Call to Action on Transportation Re-authorization

Transportation for America has an action page to encourage the Senate to take a different path on the 6-year transportation re-authorization:

Late last week the House released the outline of their transportation bill, which would cut total transportation funding by one-third, kill the tiny slice of dedicated funding for safer walking and biking, slash transit funding and leave the repair of our crumbling roads and bridges to chance.

That is hardly a vision for the 21st century.


One response to “Call to Action on Transportation Re-authorization”

  1. There’s another side of the coin:
    Subcommittee Hearing Focuses on Bill to Ensure Maintenance of U.S. Harbors

    July 8, 2011

    Washington, DC – The Water Resources and Environment Subcommittee, chaired by U.S. Rep. Bob Gibbs (R-OH), held a legislative hearing today to examine H.R. 104, the Realize America’s Maritime Promise (RAMP) Act.

    The RAMP Act, introduced by U.S. Rep. Charles Boustany (R-LA), requires that revenue coming into the Harbor Maintenance Trust Fund (HMTF) each year, including interest on the balance, is all invested in U.S. harbor construction and maintenance. Currently, user fees collected from shippers and deposited into the Trust Fund are not being fully utilized to maintain the nation’s harbors. Instead, some of these funds are being withheld from their intended purpose and used to offset unrelated federal spending. At the same time, harbors and channels are at their authorized depths and widths only about a third of the time. If enacted, H.R. 104 could significantly change maritime shipping in the United States and worldwide. Restoring harbors and channels to their authorized dimensions will make them safer, accommodate larger vessels, and increase growth in the import and export industries.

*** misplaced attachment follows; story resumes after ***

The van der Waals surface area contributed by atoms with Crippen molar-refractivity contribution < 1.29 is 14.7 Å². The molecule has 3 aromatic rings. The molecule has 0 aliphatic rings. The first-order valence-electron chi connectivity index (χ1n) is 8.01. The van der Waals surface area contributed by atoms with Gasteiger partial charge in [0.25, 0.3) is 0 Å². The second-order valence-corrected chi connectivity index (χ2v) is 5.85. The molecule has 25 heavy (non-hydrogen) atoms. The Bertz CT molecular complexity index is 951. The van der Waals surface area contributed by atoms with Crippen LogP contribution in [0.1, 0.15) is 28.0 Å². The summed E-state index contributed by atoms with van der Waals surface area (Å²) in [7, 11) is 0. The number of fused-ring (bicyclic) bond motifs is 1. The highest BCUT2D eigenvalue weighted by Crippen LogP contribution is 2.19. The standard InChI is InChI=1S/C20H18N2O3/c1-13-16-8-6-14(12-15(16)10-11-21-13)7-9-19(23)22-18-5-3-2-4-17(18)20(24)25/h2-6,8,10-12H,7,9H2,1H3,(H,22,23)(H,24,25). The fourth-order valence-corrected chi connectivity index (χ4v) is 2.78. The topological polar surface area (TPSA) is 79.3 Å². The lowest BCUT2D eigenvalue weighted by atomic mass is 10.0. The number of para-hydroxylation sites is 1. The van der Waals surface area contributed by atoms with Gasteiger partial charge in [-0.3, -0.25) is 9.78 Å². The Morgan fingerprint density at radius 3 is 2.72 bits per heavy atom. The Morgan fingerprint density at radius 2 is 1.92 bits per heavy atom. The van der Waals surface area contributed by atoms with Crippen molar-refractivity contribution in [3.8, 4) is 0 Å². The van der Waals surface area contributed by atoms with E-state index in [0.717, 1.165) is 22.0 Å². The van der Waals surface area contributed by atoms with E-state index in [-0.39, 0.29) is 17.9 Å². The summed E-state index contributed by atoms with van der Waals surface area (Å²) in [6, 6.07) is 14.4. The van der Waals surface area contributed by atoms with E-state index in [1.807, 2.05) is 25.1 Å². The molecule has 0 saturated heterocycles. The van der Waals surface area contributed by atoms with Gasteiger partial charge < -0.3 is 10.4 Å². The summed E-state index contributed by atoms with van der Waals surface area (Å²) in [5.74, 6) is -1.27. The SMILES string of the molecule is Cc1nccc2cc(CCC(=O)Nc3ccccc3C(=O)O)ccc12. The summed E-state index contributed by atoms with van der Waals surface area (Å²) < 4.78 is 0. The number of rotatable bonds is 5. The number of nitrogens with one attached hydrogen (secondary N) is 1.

“Unless the issue of channel maintenance is addressed, the reliability and responsiveness of the entire intermodal system will slow economic growth and threaten national security,” Chairman Gibbs said. “Only if our ports and waterways are at their authorized depths and widths will products be able to move to their overseas destinations in an efficient and economical manner. Since only two of the nation’s 10 largest ports are at their authorized depths and widths, the President’s budget does nothing to ensure our competitiveness in world markets. It is clear that the Nation can improve its global competitiveness by spending the money that is already being collected.”

    Rep. Boustany testified before the Committee, stating, “Our economy in Louisiana depends on our waterways. Dredging and maintaining coastal harbors and ports is absolutely critical to bolstering trade, creating jobs and strengthening American competitiveness. This bill creates the fully-funded, long-term dredging plan necessary for realizing our economic potential not only in Louisiana, but across the country.”

    more at

    There is a lot for the US government to pay for.

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